- supplying dry land with water by means of ditches etc
- (medicine) cleaning a wound or body organ by flushing or washing out with water or a medicated solution
The provision of water for crops in areas where the natural precipitation is considered inadequate for crop growth.
to supply water by artificial means, such as with sprinklers.Found on http://www.encyclo.co.uk/local/20003
Applying water or wastewater to land areas to supply the water and nutrient needs of plants. Found on http://www.epa.gov/OCEPAterms/
- supplying dry land with water by means of ditches etc 2. [n] - (medicine) cleaning a wound or body organ by flushing or washing out with water or a medicated solutionFound on http://www.webdictionary.co.uk/definition.php?query=irrigation
Grape vines need water, and if there isn't enough of it in the environment, it is necessary to supply this artificially, by irrigation. Although it is frowned upon (and often illegal) in many European wine regions, used carefully it can be used in the production of high quality wines.
Found on http://www.encyclo.co.uk/local/20433
the technique of using a solution to wash out your mouth.
Found on http://www.cosmeticdentistryguide.co.uk/glossary.html
[pronounce: irr-ig-ay-shun] Watering crops by using channels or pipes.Found on http://www.encyclo.co.uk/local/20442
The process of washing out a wound, hollow body structure (such as the bladder), or artificial device (such as a catheter) with water or other fluid.
Found on http://www.encyclo.co.uk/local/20560
the cleansing of a wound by flushing it with water, a medicated solution, or some other fluid Found on http://www.medichecks.com/glossary.cfm?ltr=I
Lawn sprinkler system. Found on http://www.encyclo.co.uk/local/20933
[ Latin irrigatio
: confer French irrigation
.] The act or process of irrigating, or the state of being irrigated; especially, the operation of causing water to flow over lands, for nourishing plants. Found on http://www.encyclo.co.uk/webster/I/99
Washing by a stream of water or other fluid. ... Origin: L. Irrigatio, rigare = to carry water ... (18 Nov 1997) ... Found on http://www.encyclo.co.uk/local/20973
supplying dry land with water by means of ditches etcFound on http://wordnetweb.princeton.edu/perl/webwn?s=irrigation
(ir″ĭ-ga´shәn) washing of a body cavity or wound by a stream of water or other fluid. a liquid used for such washing.Found on http://www.encyclo.co.uk/local/21001
• (n.) The act or process of irrigating, or the state of being irrigated; especially, the operation of causing water to flow over lands, for nourishing plants.Found on http://thinkexist.com/dictionary/meaning/irrigation/
(L. irrigatio, in into + rigare to carry water) washing by a stream of water or other fluid.Found on http://users.ugent.be/~rvdstich/eugloss/DIC/dictio48.html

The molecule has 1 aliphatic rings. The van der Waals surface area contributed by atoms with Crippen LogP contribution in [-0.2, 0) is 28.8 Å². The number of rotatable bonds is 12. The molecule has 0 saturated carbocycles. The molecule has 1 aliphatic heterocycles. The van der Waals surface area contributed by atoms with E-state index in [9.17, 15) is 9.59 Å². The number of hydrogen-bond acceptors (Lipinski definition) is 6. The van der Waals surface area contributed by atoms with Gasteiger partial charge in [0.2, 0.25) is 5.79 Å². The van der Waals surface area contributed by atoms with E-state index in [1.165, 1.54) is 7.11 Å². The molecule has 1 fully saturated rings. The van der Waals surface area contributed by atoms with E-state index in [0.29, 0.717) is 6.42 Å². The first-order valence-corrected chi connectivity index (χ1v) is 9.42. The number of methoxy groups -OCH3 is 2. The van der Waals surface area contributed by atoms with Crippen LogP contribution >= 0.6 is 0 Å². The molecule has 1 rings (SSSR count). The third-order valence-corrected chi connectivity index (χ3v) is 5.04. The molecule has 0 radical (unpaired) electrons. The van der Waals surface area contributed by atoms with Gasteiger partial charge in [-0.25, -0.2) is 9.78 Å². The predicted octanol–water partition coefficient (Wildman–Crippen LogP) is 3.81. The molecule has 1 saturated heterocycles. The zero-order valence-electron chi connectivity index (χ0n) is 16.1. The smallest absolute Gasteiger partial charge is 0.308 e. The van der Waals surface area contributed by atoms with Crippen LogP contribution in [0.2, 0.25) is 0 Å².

Application of water to land by artificial means to sustain plant growth.Found on http://www.jerseyyards.org/resources/resourcesglossary/
the controlled application of water for agricultural purposes through manmade systems to supply water requirements not satisfied by rainfall. Here's a quick look at some types of irrigation systems.Found on http://www.translationdirectory.com/glossaries/glossary006.htm
Lawn sprinkler system.Found on http://www.homebuildingmanual.com/Glossary.htm
irrigation, in agriculture, artificial watering of the land. Although used chiefly in regions with annual rainfall of less than 20 in. (51 cm), it is also used in wetter areas to grow certain crops, e.g., rice. Estimates of total irrigated land in the world range from 543 to 618 million acres (220 t...Found on http://www.infoplease.com/ce6/sci/A0825516.html
Irrigation is the process of supplying water to land through a series of artificial waterways.Found on http://www.probertencyclopaedia.com/browse/GI.HTM
Type: Term Pronunciation: ir′i-gā′shŭn Definitions: 1. The washing out of a body cavity, space, or wound with a fluid.Found on http://www.medilexicon.com/medicaldictionary.php?t=45743
Artificial water supply for dry agricultural areas by means of dams and channels. Drawbacks are that it tends to concentrate salts at the surface, ultimately causing soil infertility, and that rich river silt is retained at dams, to the impoverishment of the land and fisheries below them. Irrigation has been practised for thousands of years, in Eur...Found on http://www.talktalk.co.uk/reference/encyclopaedia/hutchinson/m0020829.html
watering the land by artificial means. The Egyptians used canals and banks of earth. They also had a device called a shaduf. This was a bucket on the end of a long pole, mounted on a stand. The bucket was dipped into the Nile. They are still used in Egypt today.Found on http://www.egyptweb.norfolk.gov.uk/eggloss.htm
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